If you’re an editor struggling with this question, see if my insight can help you. If you’re not an editor, it could be worthwhile for you to understand an editor’s mindset to make your pitch to your own editor friend more compelling in the future.

You can find it here:



I Won NaNoWriMo 2017, Y’all!

I took part in NaNoWriMo–or National Novel Writing Month–in 2017, making this my third year to attempt to write 50,000 words in a month.

Well, I’m proud to say that this time, I DID IT! I’m still not done with my novel, but I am so much closer than I’ve ever been before, and that’s an amazing achievement. Now I just need to finish it, rewrite, rewrite, rewrite, and start querying for an agent. I’m trying not to get too ahead of myself, but I can’t help but be excited.

If you’d like to learn how I did it, please check out my updates below:

Content Editing & Line Editing: Content Machine

My third ebook with Craft Your Content was Dan Norris’ Content Machine. I worked closely with Dan and the other editors at CYC to help make Dan’s book be the best it could be.

I was assigned to make content edits to the ebook, focusing on developing ideas, suggesting rewrites, and fixing issues with clarity, all while preserving Dan’s unique voice throughout the text. Once I suggested edits and sent them to Dan, he approved them and rewrote accordingly. After that, I moved on to line editing, concentrating on catching and improving the minute things, such as bland language, diction, odd transitions, and run-on sentences.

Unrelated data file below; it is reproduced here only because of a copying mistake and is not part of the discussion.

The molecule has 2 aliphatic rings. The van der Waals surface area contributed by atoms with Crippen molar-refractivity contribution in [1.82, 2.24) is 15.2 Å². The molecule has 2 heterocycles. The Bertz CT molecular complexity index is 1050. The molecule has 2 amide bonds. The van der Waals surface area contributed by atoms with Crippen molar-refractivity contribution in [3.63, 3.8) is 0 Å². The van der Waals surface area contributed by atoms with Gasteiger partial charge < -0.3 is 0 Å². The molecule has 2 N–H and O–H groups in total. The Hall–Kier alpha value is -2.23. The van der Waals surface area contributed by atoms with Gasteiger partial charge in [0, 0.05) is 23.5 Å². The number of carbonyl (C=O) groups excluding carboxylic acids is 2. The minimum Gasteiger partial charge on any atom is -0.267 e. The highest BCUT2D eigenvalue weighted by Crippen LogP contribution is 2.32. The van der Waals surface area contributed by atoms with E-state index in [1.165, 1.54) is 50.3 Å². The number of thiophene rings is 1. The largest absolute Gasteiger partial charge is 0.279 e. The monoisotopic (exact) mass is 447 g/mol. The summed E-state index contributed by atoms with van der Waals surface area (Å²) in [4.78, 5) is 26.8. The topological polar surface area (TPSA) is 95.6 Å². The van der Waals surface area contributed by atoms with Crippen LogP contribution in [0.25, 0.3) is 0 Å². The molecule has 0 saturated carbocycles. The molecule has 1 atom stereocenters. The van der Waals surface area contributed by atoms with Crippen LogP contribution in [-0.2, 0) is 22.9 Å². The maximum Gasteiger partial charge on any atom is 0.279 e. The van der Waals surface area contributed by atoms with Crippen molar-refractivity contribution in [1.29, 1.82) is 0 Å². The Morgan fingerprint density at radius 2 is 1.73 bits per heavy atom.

Some copyediting also occurred as I caught errors in punctuation, grammar, and consistency.

Content Machine is now available for purchase in ebook and paperback format.

Proofreading: The End of Jobs

One of my first jobs when I joined Elisa Doucette’s team at Craft Your Content was to tackle Taylor Pearson’s ebook, The End of Jobs: Money, Meaning and Freedom Without the 9-5.

The Craft Your Content team had already undergone rigorous content and line editing for the ebook. My job was to oversee the final proofreads, catching any and all typos that the team had missed amongst all the editorial shifting and rewriting. Since the book had already been sent to the ebook editor, I compiled over a hundred typos and their corresponding page numbers in a Google Spreadsheet and sent it to the ebook editor for final corrections.

The End of Jobs is now available for purchase on Kindle and paperback.

Copyediting: Practical Python and OpenCV + Case Studies

While working for Elisa Doucette at Craft Your Content, I was assigned to perform first and second round copyedits to the majority of Adrian Rosebrock’s PyImageSearch course and ebook. I made line edits to Adrian’s prose and checked his coding, each being located on his WordPress. Any edits I wasn’t sure of making, I contacted the author directly for clarity and confirmation.

Practical Python and Open CV + Case Studies is now available for purchase alongside its corresponding PyImageSearch course.

Get Your Home Ready for Spring

I originally wrote this article for Snehta’s blog on March 14, 2014. Snehta has since rebranded itself into DataClover and removed the post. However, I wanted to include it as a sample of my writing.

Atlanta–This winter especially, it seems like the cold weather will not easily loosen its grip on us. But warmer weather is coming, if this week was any indication. No doubt your home–particularly those in the unprepared South–took some heavy hits with the amount of snowfall and ice it was forced to endure. We’ve compiled a brief spring maintenance checklist here to help you get started in the coming weeks.

Continue reading “Get Your Home Ready for Spring”